T.J. and Guffy went home to Oregon for Christmas and New Year's and then, badly crippled, they returned to Nilo and began the long road back. Through the rest of that winter the healing went on—T.J. on crutches and his dog limping painfully beside him. Spring came, and we would see them walking slowly down to a Nilo pond for the water work that was balm for Guffy's maimed hindparts. T.J. was on a cane by then, and Guffy was able to run after a fashion. Slowly, through late winter and into spring and summer, dog and owner mended—working and learning, and talking together as they always had.
Just to stay alive, it was necessary for Guffy to exercise every day and stay in the best physical condition possible.
"It had to be done," T.J. explains. "The only thing that kept Guffy's hind leg in place was a mass of hard muscle; there was no bone connection with the hip." When T.J. wasn't working his dog afield, Debby would take Guffy with her as she jogged. From the beginning, the young dog's agonizing rehabilitation was a bond of faith with T.J. and Debby. The simple act of standing was a triumph. From there he would learn to walk again and then, finally, to even run in a strange, shambling way.
The dog walked funny, sat funny, and was becoming arthritic. "He ran different," T. J. says. "His bad back leg wasn't quite in sync with the rest of his body. It slowed him down. Before the accident he was just running hard all the time; being crippled slowed him, and it may have made him think a little bit more."
But the things that count most hadn't changed—the heart, the brain, and the steady, honest consistency with which a fine retriever serves himself and his owner.
And just three years after the accident that crippled him for life, Guffy became the new national champion.
In 1979 some 5,000 retrievers tried to qualify for the National Championship Stake. Only 71 got there. Guffy was among them. The trial began on a crisp November morning near Redding, California, and Guffy ruled the field from the start. The tenth and last series of competition had been one of the toughest—a difficult quadruple water retrieve. Guffy was the first dog to run that final series. As T.J. waited in the holding blind, the tension was almost unbearable. Up to that point Guffy had worked beautifully. But could he keep up the pace?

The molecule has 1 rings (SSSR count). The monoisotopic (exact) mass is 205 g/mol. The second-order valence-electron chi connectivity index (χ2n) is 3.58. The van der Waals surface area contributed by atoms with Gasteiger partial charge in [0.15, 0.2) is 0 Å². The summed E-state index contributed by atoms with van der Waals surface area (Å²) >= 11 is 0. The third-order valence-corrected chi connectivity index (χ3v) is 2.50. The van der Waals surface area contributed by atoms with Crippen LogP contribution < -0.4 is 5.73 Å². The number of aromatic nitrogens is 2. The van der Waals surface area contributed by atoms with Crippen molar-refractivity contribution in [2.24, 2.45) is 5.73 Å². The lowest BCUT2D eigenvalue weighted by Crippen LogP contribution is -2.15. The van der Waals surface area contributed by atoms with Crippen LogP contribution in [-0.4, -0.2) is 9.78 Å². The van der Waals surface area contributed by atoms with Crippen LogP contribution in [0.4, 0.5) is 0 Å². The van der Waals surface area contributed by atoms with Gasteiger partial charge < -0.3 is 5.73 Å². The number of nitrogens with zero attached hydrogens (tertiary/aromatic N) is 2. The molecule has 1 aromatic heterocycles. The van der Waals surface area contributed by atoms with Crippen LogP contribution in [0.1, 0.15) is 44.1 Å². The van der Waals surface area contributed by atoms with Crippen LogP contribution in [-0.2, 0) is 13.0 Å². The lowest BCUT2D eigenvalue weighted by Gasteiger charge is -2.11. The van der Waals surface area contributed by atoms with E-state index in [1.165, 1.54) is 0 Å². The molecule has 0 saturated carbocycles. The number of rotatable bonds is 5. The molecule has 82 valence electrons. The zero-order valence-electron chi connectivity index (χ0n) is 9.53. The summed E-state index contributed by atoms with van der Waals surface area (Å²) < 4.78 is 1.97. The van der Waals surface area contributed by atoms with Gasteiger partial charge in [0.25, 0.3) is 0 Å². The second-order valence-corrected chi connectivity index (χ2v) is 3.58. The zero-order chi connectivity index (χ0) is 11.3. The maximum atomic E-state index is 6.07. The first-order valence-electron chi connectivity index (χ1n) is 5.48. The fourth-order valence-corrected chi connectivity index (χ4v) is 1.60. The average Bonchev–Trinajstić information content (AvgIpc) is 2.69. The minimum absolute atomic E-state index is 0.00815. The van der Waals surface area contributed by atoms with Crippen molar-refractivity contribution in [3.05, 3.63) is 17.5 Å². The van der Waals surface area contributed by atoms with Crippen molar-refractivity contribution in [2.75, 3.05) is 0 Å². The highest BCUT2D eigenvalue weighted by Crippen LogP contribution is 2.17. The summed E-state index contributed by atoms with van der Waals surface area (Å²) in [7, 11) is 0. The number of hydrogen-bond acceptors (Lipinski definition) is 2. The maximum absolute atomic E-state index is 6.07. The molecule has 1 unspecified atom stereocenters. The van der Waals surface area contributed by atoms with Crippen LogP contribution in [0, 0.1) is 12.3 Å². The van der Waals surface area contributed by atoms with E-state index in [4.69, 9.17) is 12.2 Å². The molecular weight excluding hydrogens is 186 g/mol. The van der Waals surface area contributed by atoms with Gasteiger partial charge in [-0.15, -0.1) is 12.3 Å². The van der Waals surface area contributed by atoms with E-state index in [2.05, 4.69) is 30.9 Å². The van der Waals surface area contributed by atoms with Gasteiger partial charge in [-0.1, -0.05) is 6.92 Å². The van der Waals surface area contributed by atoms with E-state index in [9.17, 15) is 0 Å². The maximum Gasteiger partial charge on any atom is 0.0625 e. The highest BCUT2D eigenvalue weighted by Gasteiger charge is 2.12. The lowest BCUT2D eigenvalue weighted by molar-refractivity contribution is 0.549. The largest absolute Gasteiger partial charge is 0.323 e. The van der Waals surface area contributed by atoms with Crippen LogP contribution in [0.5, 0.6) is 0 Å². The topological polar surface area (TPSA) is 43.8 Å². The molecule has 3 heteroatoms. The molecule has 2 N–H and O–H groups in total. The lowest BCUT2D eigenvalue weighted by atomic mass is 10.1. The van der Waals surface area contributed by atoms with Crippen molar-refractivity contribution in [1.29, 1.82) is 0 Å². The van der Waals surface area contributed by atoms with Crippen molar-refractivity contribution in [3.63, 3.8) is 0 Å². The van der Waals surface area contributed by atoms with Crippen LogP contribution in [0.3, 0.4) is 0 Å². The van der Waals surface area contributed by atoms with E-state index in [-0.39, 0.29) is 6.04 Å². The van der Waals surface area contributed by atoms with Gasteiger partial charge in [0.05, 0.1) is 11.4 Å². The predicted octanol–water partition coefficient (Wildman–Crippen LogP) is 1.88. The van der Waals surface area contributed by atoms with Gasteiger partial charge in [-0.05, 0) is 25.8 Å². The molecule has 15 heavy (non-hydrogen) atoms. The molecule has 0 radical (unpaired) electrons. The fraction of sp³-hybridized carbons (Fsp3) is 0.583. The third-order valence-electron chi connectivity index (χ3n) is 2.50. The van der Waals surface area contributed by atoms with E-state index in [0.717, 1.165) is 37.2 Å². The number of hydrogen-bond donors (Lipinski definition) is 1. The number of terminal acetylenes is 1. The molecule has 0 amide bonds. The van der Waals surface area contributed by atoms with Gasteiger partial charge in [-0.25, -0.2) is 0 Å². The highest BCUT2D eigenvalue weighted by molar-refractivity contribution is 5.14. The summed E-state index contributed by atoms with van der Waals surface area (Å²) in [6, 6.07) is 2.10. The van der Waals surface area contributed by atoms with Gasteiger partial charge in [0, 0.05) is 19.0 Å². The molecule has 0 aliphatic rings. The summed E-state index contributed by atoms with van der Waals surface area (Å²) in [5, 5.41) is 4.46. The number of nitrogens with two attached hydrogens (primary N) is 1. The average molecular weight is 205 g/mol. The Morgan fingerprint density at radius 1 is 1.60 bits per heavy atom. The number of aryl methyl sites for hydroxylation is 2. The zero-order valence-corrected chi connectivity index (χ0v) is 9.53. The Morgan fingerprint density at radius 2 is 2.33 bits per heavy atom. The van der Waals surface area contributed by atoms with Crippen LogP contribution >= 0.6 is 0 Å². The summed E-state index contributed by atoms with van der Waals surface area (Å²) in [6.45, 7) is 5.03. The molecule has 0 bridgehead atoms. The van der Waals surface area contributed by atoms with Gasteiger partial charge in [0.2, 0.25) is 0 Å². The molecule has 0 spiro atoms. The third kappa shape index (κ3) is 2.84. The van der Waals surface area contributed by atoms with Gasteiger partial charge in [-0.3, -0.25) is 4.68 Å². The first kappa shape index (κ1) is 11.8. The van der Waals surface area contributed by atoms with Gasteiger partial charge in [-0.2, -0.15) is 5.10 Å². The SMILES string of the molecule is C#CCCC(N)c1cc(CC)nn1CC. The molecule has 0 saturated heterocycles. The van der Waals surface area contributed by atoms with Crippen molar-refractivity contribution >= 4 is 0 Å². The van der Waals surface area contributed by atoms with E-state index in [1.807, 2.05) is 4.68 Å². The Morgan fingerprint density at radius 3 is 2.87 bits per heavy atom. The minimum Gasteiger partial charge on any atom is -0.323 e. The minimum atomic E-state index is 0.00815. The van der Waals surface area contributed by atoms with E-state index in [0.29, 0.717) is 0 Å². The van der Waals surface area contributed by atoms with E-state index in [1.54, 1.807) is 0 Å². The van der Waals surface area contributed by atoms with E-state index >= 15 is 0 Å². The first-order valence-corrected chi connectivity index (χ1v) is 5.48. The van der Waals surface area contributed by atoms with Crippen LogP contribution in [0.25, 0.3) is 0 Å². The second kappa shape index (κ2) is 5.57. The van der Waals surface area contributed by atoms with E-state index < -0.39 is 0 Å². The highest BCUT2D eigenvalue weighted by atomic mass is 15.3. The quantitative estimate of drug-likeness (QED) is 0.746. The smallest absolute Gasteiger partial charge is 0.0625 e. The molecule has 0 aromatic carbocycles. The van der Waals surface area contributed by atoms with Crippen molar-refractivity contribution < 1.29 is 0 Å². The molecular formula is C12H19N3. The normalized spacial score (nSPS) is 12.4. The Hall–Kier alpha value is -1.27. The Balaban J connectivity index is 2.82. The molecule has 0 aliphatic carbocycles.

He could and did. The dog seemed to think his way through that final test and needed no handling at all. He was judged "excellent," just as he had been in six of the 10 series of competition. (Only one other dog would score "excellent" in the last series, and that was Paladin VII—Guffy's brother.)
Guffy's triumph, T.J. has always said, belonged more to the dog than the handler. "I was once asked what I thought when people called Guffy a ‘natural dog.' My answer was simply that his achievements belong mostly to him and not to his handler or the methods of training."
The new champion would lead a good life, and a long one. He was nearly 15 years old when he died in February 1988, a beloved family member until the end. But for all the gifts bestowed on such a dog by the Red Gods, others may be withheld. From Guffy's national championship onward, he would sire no puppies—a sterility that may have resulted from the terrible injuries three years before.
T.J. will never forget the grueling field trial campaigns, of course. The victories, the trophies. The applause and honors. But through it all, one of the things he remembers best was how Guffy would look at him. Walking at heel, sitting beside him, or just lying at T.J.'s feet at day's end, the great dog would watch his master's face with unblinking love and trust. Here I am, boss. Ready when you are. What are we gonna do next?
"Way to go, Guffy. Good boy! Fetch 'em up!"
T.J. Lindbloom and Guffy, along with T.J.’s wife, Debby, daughter Melissa, and son Justin, after winning the National Championship Stake in 1979. Today, T.J. is enjoying retirement surrounded by his children, grandchildren, and dogs in Roseburg, Oregon.
The late John Madson was among the nation's most highly acclaimed authors on natural history and the outdoors. He wrote several books, including Out Home, Where the Sky Began: Land of the Tallgrass Prairie, and Up on the River: People and Wildlife of the Upper Mississippi. This article is reprinted from the November/December 1994 issue of Ducks Unlimited magazine.